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Sit-In : How Four Friends Stood Up by Sitting Down
by Andrea Davis Pinkney and J. Brian Pinkney


Overview - It was February 1, 1960.
They didn't need menus. Their order was simple.

A doughnut and coffee, with cream on the side.
This picture book is a celebration of the 50 th anniversary of the momentous Woolworth's lunch counter sit-in, when four college students staged a peaceful protest that became a defining moment in the struggle for racial equality and the growing civil rights movement.
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More About Sit-In by Andrea Davis Pinkney; J. Brian Pinkney
 
 
 
Overview
It was February 1, 1960.
They didn't need menus. Their order was simple.

A doughnut and coffee, with cream on the side.
This picture book is a celebration of the 50th anniversary of the momentous Woolworth's lunch counter sit-in, when four college students staged a peaceful protest that became a defining moment in the struggle for racial equality and the growing civil rights movement.
Andrea Davis Pinkney uses poetic, powerful prose to tell the story of these four young men, who followed Dr. Martin Luther King Jr.'s words of peaceful protest and dared to sit at the -whites only- Woolworth's lunch counter. Brian Pinkney embraces a new artistic style, creating expressive paintings filled with emotion that mirror the hope, strength, and determination that fueled the dreams of not only these four young men, but also countless others.

 
Details
  • ISBN-13: 9780316070164
  • ISBN-10: 0316070165
  • Publisher: Little, Brown Books for Young Readers
  • Publish Date: February 2010
  • Page Count: 40
  • Reading Level: Ages 7-10
  • Dimensions: 11.96 x 9.44 x 0.44 inches
  • Shipping Weight: 1.19 pounds


Related Categories

Books > Juvenile Fiction > General

 
Publishers Weekly Reviews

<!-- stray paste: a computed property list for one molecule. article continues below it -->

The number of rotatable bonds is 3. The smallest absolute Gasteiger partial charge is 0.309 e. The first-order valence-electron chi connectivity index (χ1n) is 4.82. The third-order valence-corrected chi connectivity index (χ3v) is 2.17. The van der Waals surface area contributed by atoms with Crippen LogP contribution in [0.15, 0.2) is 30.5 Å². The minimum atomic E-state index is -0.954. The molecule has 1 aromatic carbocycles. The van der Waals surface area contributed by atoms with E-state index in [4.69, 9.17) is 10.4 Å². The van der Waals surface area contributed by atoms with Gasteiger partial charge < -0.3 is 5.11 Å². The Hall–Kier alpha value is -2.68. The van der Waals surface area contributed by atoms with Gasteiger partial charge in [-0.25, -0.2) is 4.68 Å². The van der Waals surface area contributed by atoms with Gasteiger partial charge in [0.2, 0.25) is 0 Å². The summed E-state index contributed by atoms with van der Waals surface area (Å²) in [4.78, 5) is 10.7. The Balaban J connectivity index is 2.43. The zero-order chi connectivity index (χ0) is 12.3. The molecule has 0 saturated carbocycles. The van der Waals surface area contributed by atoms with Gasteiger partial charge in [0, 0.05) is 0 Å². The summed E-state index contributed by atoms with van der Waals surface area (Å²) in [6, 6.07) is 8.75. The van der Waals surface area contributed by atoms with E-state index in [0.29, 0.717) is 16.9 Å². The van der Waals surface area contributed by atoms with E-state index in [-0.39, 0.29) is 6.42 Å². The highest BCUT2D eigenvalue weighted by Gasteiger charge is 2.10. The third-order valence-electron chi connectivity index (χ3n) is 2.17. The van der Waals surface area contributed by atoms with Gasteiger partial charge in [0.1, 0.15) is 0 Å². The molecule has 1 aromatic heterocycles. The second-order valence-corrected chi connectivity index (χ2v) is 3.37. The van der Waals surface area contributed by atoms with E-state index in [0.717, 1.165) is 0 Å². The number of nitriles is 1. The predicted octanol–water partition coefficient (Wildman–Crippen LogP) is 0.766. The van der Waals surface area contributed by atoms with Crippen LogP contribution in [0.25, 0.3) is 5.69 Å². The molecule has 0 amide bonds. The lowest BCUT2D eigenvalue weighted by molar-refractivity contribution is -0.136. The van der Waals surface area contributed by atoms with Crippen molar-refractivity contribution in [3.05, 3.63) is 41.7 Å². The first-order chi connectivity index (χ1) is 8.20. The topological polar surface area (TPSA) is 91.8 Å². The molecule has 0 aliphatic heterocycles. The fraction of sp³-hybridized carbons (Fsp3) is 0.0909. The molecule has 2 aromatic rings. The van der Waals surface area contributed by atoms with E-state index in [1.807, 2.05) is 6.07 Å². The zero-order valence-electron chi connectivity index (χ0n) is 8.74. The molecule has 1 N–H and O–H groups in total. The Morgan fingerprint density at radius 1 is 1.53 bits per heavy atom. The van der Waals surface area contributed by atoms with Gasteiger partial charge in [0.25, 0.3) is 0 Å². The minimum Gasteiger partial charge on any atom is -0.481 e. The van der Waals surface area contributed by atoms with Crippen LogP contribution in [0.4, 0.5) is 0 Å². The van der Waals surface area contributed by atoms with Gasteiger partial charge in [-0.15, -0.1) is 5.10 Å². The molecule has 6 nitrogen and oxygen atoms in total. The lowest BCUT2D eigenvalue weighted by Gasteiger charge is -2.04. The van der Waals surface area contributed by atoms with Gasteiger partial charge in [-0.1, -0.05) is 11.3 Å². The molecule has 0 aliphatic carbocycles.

Publishers Weekly® Reviews

  • Reviewed in: Publishers Weekly, page 50.
  • Review Date: 2010-02-08
  • Reviewer: Staff

The latest collaboration by this husband-and-wife team (the Caldecott Honor book Duke Ellington: The Piano Prince and His Orchestra) recreates the renowned 1960 sit-in staged by four black college students at a Greensboro “whites only” lunch counter. The narrative incorporates a steady stream of food metaphors, noting that the students ignored the law’s “recipe” for segregation (“a bitter mix”) replacing it the “new brew” of integration. Unfortunately, this device is more trite than moving (“Their order was simple: A double dose of peace, with nonviolence on the side”) and, at times, can come across as glib. Brief quotations by Martin Luther King Jr. appear in large, blocky text, emphasizing his influence on the actions of this quartet as well as those who followed their lead, staging sit-ins across the South. Brian Pinkney’s sinuous watercolor and ink art conveys the solidity and determination of the activists as well as a building energy that grew out of their act of civil disobedience. A succinct civil rights time line and additional facts and suggested reading about the topic round out this account. Ages 6–up. (Feb.)

 
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